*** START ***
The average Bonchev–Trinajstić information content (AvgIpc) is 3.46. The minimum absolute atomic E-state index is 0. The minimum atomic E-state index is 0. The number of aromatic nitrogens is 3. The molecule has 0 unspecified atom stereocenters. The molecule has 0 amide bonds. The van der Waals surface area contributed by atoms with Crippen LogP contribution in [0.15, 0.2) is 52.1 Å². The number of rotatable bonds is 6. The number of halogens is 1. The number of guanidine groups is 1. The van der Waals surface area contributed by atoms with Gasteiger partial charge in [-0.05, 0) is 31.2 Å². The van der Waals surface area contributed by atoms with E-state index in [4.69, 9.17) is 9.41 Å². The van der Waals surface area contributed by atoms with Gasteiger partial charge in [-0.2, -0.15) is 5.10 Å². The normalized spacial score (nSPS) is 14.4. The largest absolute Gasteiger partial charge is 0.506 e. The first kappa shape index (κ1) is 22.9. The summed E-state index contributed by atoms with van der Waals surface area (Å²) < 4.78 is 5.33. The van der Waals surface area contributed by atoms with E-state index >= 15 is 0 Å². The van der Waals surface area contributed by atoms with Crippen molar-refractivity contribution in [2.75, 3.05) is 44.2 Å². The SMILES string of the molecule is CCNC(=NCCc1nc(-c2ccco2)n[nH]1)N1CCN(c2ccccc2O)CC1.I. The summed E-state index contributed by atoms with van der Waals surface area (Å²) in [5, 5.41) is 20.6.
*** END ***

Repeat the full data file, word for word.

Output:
The average Bonchev–Trinajstić information content (AvgIpc) is 3.46. The minimum absolute atomic E-state index is 0. The minimum atomic E-state index is 0. The number of aromatic nitrogens is 3. The molecule has 0 unspecified atom stereocenters. The molecule has 0 amide bonds. The van der Waals surface area contributed by atoms with Crippen LogP contribution in [0.15, 0.2) is 52.1 Å². The number of rotatable bonds is 6. The number of halogens is 1. The number of guanidine groups is 1. The van der Waals surface area contributed by atoms with Gasteiger partial charge in [-0.05, 0) is 31.2 Å². The van der Waals surface area contributed by atoms with E-state index in [4.69, 9.17) is 9.41 Å². The van der Waals surface area contributed by atoms with Gasteiger partial charge in [-0.2, -0.15) is 5.10 Å². The normalized spacial score (nSPS) is 14.4. The largest absolute Gasteiger partial charge is 0.506 e. The first kappa shape index (κ1) is 22.9. The summed E-state index contributed by atoms with van der Waals surface area (Å²) < 4.78 is 5.33. The van der Waals surface area contributed by atoms with E-state index >= 15 is 0 Å². The van der Waals surface area contributed by atoms with Crippen molar-refractivity contribution in [2.75, 3.05) is 44.2 Å². The SMILES string of the molecule is CCNC(=NCCc1nc(-c2ccco2)n[nH]1)N1CCN(c2ccccc2O)CC1.I. The summed E-state index contributed by atoms with van der Waals surface area (Å²) in [5, 5.41) is 20.6.